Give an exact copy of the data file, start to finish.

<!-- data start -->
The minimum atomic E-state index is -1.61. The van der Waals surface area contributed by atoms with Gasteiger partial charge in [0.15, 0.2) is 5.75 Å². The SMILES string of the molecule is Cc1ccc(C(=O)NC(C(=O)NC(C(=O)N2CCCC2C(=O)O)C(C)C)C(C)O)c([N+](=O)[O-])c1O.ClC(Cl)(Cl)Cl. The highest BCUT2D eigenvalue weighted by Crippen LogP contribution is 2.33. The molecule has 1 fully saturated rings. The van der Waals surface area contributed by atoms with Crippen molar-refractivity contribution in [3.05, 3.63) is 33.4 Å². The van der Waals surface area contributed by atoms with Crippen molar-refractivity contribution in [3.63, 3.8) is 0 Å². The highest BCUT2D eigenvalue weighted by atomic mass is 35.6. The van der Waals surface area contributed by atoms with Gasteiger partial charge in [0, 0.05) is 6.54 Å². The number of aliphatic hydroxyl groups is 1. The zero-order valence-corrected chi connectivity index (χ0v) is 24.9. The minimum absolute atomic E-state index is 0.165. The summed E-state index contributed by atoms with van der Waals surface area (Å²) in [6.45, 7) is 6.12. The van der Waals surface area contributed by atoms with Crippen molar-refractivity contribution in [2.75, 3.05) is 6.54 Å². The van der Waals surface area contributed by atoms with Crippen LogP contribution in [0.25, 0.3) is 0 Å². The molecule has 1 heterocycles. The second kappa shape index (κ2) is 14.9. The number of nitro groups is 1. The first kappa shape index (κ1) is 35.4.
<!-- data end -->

The minimum atomic E-state index is -1.61. The van der Waals surface area contributed by atoms with Gasteiger partial charge in [0.15, 0.2) is 5.75 Å². The SMILES string of the molecule is Cc1ccc(C(=O)NC(C(=O)NC(C(=O)N2CCCC2C(=O)O)C(C)C)C(C)O)c([N+](=O)[O-])c1O.ClC(Cl)(Cl)Cl. The highest BCUT2D eigenvalue weighted by Crippen LogP contribution is 2.33. The molecule has 1 fully saturated rings. The van der Waals surface area contributed by atoms with Crippen molar-refractivity contribution in [3.05, 3.63) is 33.4 Å². The van der Waals surface area contributed by atoms with Crippen molar-refractivity contribution in [3.63, 3.8) is 0 Å². The highest BCUT2D eigenvalue weighted by atomic mass is 35.6. The van der Waals surface area contributed by atoms with Gasteiger partial charge in [0, 0.05) is 6.54 Å². The number of aliphatic hydroxyl groups is 1. The zero-order valence-corrected chi connectivity index (χ0v) is 24.9. The minimum absolute atomic E-state index is 0.165. The summed E-state index contributed by atoms with van der Waals surface area (Å²) in [6.45, 7) is 6.12. The van der Waals surface area contributed by atoms with Crippen molar-refractivity contribution in [2.75, 3.05) is 6.54 Å². The van der Waals surface area contributed by atoms with Crippen LogP contribution in [0.25, 0.3) is 0 Å². The molecule has 1 heterocycles. The second kappa shape index (κ2) is 14.9. The number of nitro groups is 1. The first kappa shape index (κ1) is 35.4.